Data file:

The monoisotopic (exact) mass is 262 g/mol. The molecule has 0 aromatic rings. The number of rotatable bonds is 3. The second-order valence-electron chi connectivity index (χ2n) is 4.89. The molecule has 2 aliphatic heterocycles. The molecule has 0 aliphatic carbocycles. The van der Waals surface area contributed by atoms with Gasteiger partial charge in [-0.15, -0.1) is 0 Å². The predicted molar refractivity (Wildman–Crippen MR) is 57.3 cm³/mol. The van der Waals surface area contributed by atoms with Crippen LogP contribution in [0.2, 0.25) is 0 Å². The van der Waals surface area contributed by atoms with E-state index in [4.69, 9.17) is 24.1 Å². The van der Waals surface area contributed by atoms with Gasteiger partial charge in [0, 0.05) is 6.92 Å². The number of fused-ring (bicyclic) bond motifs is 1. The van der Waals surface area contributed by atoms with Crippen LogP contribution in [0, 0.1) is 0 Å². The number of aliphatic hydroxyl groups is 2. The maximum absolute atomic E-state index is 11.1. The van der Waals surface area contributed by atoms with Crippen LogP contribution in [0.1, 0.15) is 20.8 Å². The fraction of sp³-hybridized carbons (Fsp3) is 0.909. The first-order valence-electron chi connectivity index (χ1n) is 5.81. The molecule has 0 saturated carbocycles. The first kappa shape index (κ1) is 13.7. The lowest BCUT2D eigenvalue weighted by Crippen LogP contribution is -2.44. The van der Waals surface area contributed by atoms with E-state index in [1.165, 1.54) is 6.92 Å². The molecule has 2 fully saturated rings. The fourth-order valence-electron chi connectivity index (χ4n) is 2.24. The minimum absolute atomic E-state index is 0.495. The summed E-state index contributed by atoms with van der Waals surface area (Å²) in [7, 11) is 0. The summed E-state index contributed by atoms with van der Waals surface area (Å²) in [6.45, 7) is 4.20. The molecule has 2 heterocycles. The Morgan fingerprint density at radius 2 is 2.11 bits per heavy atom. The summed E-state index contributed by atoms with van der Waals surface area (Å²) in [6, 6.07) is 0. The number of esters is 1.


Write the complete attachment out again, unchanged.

The monoisotopic (exact) mass is 262 g/mol. The molecule has 0 aromatic rings. The number of rotatable bonds is 3. The second-order valence-electron chi connectivity index (χ2n) is 4.89. The molecule has 2 aliphatic heterocycles. The molecule has 0 aliphatic carbocycles. The van der Waals surface area contributed by atoms with Gasteiger partial charge in [-0.15, -0.1) is 0 Å². The predicted molar refractivity (Wildman–Crippen MR) is 57.3 cm³/mol. The van der Waals surface area contributed by atoms with Crippen LogP contribution in [0.2, 0.25) is 0 Å². The van der Waals surface area contributed by atoms with E-state index in [4.69, 9.17) is 24.1 Å². The van der Waals surface area contributed by atoms with Gasteiger partial charge in [0, 0.05) is 6.92 Å². The number of fused-ring (bicyclic) bond motifs is 1. The van der Waals surface area contributed by atoms with Crippen LogP contribution in [0, 0.1) is 0 Å². The number of aliphatic hydroxyl groups is 2. The maximum absolute atomic E-state index is 11.1. The van der Waals surface area contributed by atoms with Crippen LogP contribution in [0.1, 0.15) is 20.8 Å². The fraction of sp³-hybridized carbons (Fsp3) is 0.909. The first-order valence-electron chi connectivity index (χ1n) is 5.81. The molecule has 0 saturated carbocycles. The first kappa shape index (κ1) is 13.7. The lowest BCUT2D eigenvalue weighted by Crippen LogP contribution is -2.44. The van der Waals surface area contributed by atoms with E-state index in [1.165, 1.54) is 6.92 Å². The molecule has 2 fully saturated rings. The fourth-order valence-electron chi connectivity index (χ4n) is 2.24. The minimum absolute atomic E-state index is 0.495. The summed E-state index contributed by atoms with van der Waals surface area (Å²) in [7, 11) is 0. The summed E-state index contributed by atoms with van der Waals surface area (Å²) in [6.45, 7) is 4.20. The molecule has 2 heterocycles. The Morgan fingerprint density at radius 2 is 2.11 bits per heavy atom. The summed E-state index contributed by atoms with van der Waals surface area (Å²) in [6, 6.07) is 0. The number of esters is 1.